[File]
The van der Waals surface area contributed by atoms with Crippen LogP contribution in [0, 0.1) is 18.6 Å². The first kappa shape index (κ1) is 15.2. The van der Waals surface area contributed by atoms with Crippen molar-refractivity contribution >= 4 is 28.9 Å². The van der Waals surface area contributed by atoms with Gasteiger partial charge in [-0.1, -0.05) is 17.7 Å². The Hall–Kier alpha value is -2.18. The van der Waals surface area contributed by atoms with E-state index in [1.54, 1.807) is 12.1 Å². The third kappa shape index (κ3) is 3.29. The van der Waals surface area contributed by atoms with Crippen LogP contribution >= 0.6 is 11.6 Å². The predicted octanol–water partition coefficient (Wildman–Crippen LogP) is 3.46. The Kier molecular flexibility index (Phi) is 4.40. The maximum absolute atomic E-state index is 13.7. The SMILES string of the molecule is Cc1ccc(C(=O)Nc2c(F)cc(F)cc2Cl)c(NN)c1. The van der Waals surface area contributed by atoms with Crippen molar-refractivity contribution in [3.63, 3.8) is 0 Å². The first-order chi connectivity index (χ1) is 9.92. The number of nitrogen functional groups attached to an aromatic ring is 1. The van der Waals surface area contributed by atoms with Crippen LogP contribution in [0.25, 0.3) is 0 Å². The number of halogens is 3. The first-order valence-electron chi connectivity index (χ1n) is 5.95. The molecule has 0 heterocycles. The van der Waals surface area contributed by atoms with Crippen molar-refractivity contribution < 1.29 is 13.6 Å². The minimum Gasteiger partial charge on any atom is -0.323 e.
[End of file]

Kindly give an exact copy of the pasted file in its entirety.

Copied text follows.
The van der Waals surface area contributed by atoms with Crippen LogP contribution in [0, 0.1) is 18.6 Å². The first kappa shape index (κ1) is 15.2. The van der Waals surface area contributed by atoms with Crippen molar-refractivity contribution >= 4 is 28.9 Å². The van der Waals surface area contributed by atoms with Gasteiger partial charge in [-0.1, -0.05) is 17.7 Å². The Hall–Kier alpha value is -2.18. The van der Waals surface area contributed by atoms with E-state index in [1.54, 1.807) is 12.1 Å². The third kappa shape index (κ3) is 3.29. The van der Waals surface area contributed by atoms with Crippen LogP contribution >= 0.6 is 11.6 Å². The predicted octanol–water partition coefficient (Wildman–Crippen LogP) is 3.46. The Kier molecular flexibility index (Phi) is 4.40. The maximum absolute atomic E-state index is 13.7. The SMILES string of the molecule is Cc1ccc(C(=O)Nc2c(F)cc(F)cc2Cl)c(NN)c1. The van der Waals surface area contributed by atoms with Crippen molar-refractivity contribution in [3.63, 3.8) is 0 Å². The first-order chi connectivity index (χ1) is 9.92. The number of nitrogen functional groups attached to an aromatic ring is 1. The van der Waals surface area contributed by atoms with Crippen LogP contribution in [0.25, 0.3) is 0 Å². The number of halogens is 3. The first-order valence-electron chi connectivity index (χ1n) is 5.95. The molecule has 0 heterocycles. The van der Waals surface area contributed by atoms with Crippen molar-refractivity contribution < 1.29 is 13.6 Å². The minimum Gasteiger partial charge on any atom is -0.323 e.